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“Ingrid Callot, do you ever bend some board game rules or loosen a bit during a family race so your kid wins?” a friend of mine asked.
I answered with a resounding yes.
For me, this parental inclination makes sense to protect my son from needless feelings of hurt. However, I also believe that it should only be done on occasion to help kids learn from the errors they make along the
way. In fact, research found that kids learn better if conditions are arranged so that they make errors.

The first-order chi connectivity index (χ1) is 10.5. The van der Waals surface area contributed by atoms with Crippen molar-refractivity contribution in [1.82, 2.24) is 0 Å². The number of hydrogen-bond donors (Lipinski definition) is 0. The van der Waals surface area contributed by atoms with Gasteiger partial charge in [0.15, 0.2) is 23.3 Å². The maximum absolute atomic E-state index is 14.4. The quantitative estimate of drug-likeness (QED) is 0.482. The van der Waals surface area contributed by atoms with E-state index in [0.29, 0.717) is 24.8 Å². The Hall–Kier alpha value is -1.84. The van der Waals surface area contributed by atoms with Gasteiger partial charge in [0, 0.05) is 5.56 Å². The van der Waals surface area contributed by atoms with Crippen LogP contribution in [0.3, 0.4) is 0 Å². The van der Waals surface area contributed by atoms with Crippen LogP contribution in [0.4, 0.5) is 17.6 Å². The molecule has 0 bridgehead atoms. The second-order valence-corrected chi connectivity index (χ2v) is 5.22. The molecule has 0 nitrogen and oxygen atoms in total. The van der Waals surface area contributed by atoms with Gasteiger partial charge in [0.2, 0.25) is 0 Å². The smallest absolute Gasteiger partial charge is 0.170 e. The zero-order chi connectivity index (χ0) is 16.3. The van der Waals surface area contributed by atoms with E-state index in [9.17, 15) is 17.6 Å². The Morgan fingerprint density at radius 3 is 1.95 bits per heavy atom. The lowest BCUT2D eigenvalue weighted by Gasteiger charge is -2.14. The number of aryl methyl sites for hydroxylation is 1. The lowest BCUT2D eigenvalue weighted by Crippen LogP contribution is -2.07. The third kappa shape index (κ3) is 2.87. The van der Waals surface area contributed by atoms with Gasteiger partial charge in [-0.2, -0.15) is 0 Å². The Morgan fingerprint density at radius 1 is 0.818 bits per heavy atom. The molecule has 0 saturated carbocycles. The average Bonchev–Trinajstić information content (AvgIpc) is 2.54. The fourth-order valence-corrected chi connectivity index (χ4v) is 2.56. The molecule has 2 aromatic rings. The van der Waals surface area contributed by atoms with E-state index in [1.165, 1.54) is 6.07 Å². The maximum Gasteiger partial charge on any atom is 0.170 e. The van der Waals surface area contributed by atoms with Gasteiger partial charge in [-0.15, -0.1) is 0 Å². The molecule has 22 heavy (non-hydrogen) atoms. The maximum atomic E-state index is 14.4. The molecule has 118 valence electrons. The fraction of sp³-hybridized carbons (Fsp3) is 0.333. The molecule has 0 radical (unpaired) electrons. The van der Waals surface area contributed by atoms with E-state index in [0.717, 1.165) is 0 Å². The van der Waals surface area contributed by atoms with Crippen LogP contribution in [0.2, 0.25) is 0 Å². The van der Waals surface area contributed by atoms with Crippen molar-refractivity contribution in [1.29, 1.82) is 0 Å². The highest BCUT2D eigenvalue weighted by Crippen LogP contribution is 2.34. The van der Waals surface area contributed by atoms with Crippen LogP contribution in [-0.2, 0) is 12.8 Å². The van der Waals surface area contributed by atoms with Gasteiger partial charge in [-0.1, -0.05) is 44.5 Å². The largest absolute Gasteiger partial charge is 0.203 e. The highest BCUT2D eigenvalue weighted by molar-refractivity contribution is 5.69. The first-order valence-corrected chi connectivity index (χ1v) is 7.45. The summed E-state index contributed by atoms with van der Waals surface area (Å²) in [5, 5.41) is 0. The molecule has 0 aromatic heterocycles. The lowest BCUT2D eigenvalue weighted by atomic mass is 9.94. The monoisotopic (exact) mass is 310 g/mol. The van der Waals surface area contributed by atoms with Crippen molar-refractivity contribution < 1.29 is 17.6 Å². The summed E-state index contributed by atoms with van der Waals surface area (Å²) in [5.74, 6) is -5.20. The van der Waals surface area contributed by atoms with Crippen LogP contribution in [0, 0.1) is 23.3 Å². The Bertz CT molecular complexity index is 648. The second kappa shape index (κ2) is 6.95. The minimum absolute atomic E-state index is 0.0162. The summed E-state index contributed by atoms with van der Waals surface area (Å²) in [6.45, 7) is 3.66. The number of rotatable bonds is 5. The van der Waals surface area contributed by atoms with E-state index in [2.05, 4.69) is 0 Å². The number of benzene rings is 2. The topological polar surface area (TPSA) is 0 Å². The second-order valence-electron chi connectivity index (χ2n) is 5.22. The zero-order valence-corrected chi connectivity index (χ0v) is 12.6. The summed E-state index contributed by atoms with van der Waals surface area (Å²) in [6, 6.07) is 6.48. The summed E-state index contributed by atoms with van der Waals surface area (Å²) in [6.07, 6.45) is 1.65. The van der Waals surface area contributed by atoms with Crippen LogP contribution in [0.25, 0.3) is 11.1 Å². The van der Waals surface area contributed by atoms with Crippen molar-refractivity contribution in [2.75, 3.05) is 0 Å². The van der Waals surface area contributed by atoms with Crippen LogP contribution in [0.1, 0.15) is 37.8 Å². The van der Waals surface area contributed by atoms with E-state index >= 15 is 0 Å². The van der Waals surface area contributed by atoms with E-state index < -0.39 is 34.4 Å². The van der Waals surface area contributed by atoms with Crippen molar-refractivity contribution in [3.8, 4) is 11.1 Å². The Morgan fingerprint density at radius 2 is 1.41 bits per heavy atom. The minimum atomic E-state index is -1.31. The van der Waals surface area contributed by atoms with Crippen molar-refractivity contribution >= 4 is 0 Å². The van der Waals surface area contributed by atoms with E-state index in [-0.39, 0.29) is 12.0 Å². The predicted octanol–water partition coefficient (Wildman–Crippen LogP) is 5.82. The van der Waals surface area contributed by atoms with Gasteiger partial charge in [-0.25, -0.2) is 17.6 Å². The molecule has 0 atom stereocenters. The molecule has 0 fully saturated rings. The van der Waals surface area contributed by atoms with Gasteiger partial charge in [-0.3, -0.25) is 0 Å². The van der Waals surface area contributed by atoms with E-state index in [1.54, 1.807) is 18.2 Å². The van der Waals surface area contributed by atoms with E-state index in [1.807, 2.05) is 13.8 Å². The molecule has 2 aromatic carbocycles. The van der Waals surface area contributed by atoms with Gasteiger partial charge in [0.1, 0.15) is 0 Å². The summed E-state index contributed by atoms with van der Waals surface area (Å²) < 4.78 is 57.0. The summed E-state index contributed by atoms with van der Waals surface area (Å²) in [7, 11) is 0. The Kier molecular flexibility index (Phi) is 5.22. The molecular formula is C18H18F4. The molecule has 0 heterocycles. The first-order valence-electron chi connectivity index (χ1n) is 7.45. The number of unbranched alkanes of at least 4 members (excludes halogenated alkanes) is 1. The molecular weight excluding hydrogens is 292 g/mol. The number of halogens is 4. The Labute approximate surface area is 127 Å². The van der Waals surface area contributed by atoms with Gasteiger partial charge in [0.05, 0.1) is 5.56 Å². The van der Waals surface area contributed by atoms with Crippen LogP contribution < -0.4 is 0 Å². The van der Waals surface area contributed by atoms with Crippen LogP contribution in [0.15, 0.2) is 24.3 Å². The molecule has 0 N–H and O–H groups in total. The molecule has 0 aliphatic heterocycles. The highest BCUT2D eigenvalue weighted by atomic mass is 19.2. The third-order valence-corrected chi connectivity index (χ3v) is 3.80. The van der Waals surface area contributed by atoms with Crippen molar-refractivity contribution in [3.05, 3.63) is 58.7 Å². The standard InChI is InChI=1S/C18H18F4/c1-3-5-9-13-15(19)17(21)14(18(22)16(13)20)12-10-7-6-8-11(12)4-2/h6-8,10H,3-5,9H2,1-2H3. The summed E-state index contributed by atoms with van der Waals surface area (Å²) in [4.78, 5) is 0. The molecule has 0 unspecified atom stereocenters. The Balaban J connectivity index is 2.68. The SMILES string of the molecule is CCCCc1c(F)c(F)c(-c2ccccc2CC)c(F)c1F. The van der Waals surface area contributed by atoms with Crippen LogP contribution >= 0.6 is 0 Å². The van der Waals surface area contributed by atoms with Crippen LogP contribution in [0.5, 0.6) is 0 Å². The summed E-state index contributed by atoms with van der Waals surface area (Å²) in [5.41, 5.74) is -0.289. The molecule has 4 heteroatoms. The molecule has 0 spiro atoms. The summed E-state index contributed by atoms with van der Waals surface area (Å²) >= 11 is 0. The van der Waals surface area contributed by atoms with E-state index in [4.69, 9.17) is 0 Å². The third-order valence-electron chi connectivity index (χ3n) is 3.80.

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Gone are the days when committing errors was not encouraged in school and at home. Just like last week, my 11-year-old son Jacob forgot a very important routine: bringing the trash out for the early morning pick-up. Although I knew all the while that he was missing his nightly duty, I intentionally let him be. The following morning he realized the consequences of his mistake. And he never forgot to take out the trash again.
On the Today Show, Amy Creed, founder of Positive Parenting Solutions, affirms that teaching a child to fail doesn’t mean that he’s a failure. Rather, mistakes make room for learning and preparation for greater responsibilities ahead.
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